If he runs for president in 2016, Wisconsin Gov. Scott Walker promises that "the contrast would be clear" between his foreign policy and that of former Secretary of State Hillary Clinton.
"If I choose to get in this race, [foreign policy is] something I'm going to lay out a very clear plan for what we should do going forward, and how we should address the issues we face here in America and the issues we face around the world. I think there's a wide open door to lay out a very clear doctrine. And I do think that if foreign policy plays an important role, the contrast would be clear," Walker said on CBS' "Face the Nation" Sunday.
"Just about everywhere that Hillary Clinton has played a role with this president, under President Obama, that part of the world is largely a failure, a mess, because of the policies that we've seen from Obama and Clinton," he added.
In an earlier interview on "Face the Nation," former Defense Secretary Robert Gates said he hadn't "been particularly impressed" by 2016 candidates on either side of the aisle, and noted in particular a major lack of foreign policy experience on the GOP side.
Asked about his foreign policy credentials, Walker said, "I think as a governor, it's really ultimately about leadership."
"To me, in my lifetime, one of the best presidents when it comes to foreign policy was a governor from California. In my lifetime, one of the worst presidents when it comes to foreign policy was a freshman senator from Illinois," he said.
As an example of what he could do as a governor, Walker pointed to the fact that he already had experience assembling a cabinet and going on trade missions abroad. And he said "having the good sense to listen" to the people he would put in place as president is important, and something that "successful governors in either party have to do...every single day."
As for whether he is actually running for president, Walker promised to announce his intentions at the end of June after Wisconsin's state budget is finalized.
He also weighed in on the lessons of the Iraq War, following former Florida Gov. Jeb Bush's struggle to answer a question last week about whether he would have authorized the 2003 invasion given what is known today.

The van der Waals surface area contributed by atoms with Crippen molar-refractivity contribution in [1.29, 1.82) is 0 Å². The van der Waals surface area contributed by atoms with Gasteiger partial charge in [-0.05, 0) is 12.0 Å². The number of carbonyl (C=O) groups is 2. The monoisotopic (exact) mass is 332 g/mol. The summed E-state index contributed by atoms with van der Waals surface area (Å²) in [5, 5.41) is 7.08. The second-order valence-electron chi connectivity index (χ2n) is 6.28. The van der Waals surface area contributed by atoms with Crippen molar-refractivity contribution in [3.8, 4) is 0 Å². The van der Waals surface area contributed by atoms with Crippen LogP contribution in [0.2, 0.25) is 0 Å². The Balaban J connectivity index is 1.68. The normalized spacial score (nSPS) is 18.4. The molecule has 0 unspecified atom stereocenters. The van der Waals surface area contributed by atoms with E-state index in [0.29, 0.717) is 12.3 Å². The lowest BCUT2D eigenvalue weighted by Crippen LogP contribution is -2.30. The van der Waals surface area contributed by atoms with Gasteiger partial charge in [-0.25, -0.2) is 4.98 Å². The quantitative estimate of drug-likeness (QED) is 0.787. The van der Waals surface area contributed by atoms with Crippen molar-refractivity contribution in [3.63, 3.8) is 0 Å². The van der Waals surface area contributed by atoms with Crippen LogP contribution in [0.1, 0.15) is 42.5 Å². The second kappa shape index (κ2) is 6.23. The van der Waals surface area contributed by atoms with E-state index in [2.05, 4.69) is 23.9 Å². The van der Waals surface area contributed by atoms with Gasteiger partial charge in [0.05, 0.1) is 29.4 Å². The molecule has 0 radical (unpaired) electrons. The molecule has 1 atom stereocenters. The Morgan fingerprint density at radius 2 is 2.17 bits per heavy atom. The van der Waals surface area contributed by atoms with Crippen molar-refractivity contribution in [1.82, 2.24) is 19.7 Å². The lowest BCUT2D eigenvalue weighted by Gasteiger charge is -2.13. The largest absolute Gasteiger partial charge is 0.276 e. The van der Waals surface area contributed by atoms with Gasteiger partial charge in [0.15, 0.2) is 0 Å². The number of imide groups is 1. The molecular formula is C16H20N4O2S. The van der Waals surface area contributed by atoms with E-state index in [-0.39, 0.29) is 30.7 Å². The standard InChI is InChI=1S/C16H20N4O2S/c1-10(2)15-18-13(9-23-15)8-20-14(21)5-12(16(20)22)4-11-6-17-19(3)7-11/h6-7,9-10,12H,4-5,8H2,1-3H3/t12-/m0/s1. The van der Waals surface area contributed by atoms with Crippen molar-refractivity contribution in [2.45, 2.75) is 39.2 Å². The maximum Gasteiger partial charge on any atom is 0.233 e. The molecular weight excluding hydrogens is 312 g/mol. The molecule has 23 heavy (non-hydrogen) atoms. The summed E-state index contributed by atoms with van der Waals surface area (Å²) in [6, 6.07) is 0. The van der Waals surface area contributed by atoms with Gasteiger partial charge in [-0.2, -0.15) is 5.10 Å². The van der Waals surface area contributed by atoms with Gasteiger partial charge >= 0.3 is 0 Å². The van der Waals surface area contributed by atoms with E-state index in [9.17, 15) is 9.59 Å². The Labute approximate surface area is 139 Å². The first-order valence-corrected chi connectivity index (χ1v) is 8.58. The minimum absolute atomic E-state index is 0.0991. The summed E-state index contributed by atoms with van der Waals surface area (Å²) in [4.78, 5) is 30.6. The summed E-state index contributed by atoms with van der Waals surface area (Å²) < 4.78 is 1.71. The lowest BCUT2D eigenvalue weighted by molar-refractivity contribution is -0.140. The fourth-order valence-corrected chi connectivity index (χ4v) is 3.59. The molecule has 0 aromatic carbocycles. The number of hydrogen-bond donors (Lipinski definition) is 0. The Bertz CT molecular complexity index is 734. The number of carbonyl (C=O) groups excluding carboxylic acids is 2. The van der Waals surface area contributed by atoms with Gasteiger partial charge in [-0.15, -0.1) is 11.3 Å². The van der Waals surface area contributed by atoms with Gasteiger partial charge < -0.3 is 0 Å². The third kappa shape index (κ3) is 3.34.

"I think any president, regardless of party, probably would've made a similar decision to what President Bush did at the time, with the information he had available. Remember, even Secretary of State, then-Senator Clinton, voted for a measure supporting the Iraq War. I think it was a failure in many cases in the intelligence that was given to the president, to the Congress at the time. Knowing what we know now, I think it's safe for many of us, myself included, to say, we probably wouldn't have taken that tact," he said.
But he also said that President Obama "made a mistake by urging the country to pull back from our state in Iraq."
"We have a very destabilized region, and we need to have a strong presence there," he said.
Walker, like many of the GOP governors contemplating a bid for president, is already facing questions about his lack of foreign policy experience. Some of his answers have raised eyebrows, including his recent claim that the most significant policy decision of his lifetime was former President Ronald Reagan's actions to break up a 1981 strike by air traffic controllers.
But when "Face the Nation" host Bob Schieffer asked about a few other significant moves of Walker's lifetime, including former President Nixon's visit to China or the decision to go after Osama bin Laden, Walker doubled down on his choice.
"I think those were all important things. Don't get me wrong in that regard," Walker said. But he noted that former Secretary of State George Schultz has also called it the most significant action of Reagan's administration.
"I had just turned 13 two days before his election in 1980, and for me, looking at that kind of leadership, he set the tone not just domestically with that action, he sent the message around the world as you just read off, I think not only to our allies, that this was someone that was serious, that could be trusted. But in combination with our adversaries, they sent a clear message not to mess with him," he said.
Walker also reiterated why he thinks Mr. Obama should walk away from nuclear talks with Iran. "If we're going to have negotiations, we should have them on our terms, not on theirs," Walker said, arguing that the U.S. should demand a total dismantling of Iran's illicit nuclear infrastructure, that Iran provide full disclosure, transparency and access for inspections, and require that they stop trying to influence other countries in the region.